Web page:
During a recent media training with clients, there was a discussion if you can still share information “off-the-record” or “on background” with reporters.
It’s a tough call, and particularly these days when reporters are under even more pressure to get a scoop. The concepts of “on background” and “off the record” are confusing even to some seasoned reporters.
In the era of quick-hit reporting and little or no source-building, there are times when it makes sense to provide the media more than simply a short official statement.
In most crisis communication scenarios, a statement is the go-to, tried and true media response. Longer interviews or long responses get shortened or paraphrased—and often misrepresented. There are ways to get an issue across outside of an official statement, but they, too, have pitfalls.
Among those ways is to speak to a reporter off the record.
Going off the record with the media means providing them information that they cannot use. Presumably, they can use the information to help formulate their story or to ask further questions. It should never come out that the information came from you.
It’s a dangerous proposition, and, more often than not, the off-the-record information makes its way into the story, and it becomes clear who provided it. Having a solid rapport with a reporter is the only way this tactic works; otherwise, there is a good chance you will get burned, particularly if the information is juicy.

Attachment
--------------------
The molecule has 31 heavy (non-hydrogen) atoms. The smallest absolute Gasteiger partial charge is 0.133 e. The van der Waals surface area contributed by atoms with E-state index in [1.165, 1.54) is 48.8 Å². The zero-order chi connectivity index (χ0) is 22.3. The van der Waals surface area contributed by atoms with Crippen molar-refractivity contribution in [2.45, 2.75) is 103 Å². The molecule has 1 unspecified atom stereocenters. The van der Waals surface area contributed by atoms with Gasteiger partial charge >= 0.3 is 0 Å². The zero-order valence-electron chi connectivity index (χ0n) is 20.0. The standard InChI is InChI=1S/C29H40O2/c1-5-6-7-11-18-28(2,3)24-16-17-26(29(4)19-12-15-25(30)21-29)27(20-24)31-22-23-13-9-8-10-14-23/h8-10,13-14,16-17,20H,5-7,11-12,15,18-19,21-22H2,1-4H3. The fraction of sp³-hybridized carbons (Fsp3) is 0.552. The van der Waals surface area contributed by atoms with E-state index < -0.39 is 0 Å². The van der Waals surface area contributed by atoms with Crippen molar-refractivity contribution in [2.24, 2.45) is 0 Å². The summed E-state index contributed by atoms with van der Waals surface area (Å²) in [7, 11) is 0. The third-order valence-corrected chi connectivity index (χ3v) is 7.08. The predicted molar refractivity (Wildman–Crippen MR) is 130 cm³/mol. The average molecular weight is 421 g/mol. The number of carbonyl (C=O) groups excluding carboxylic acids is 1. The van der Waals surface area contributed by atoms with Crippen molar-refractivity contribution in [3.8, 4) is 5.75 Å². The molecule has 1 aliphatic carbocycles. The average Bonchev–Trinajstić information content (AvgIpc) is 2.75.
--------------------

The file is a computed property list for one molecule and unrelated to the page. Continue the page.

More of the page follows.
As a reporter I refused to listen to off-the-record information from sources, because I was afraid that it would end up in my stories and, often times, I suspected it was a trap to sabotage the story.
As a PR practitioner, I recommend never going off the record with the media.
Instead, it might be more useful to provide background information to a reporter. Giving information on background means providing reporters with information that they can use in their stories but cannot attribute to you because it has come from another source.
Though journalists will probably extract text solely from a statement, background information can change the tenor or angle of a story. This is particularly true when you provide factual background documents not intended for public consumption.
With both off-the-record and background discussions, there are gray areas and potential pitfalls. We tell our clients, based on experience in and out of the newsroom, never tell a reporter anything that you don’t want to see in a story.
If you or your client feels compelled to use these tactics, make your expectations clear before passing along the information. Be sure the reporter knows the source and understands the restrictions on its use. Or tell the reporter that the information is off the record and cannot be used or traced back to you. Even then, don’t be surprised if it does.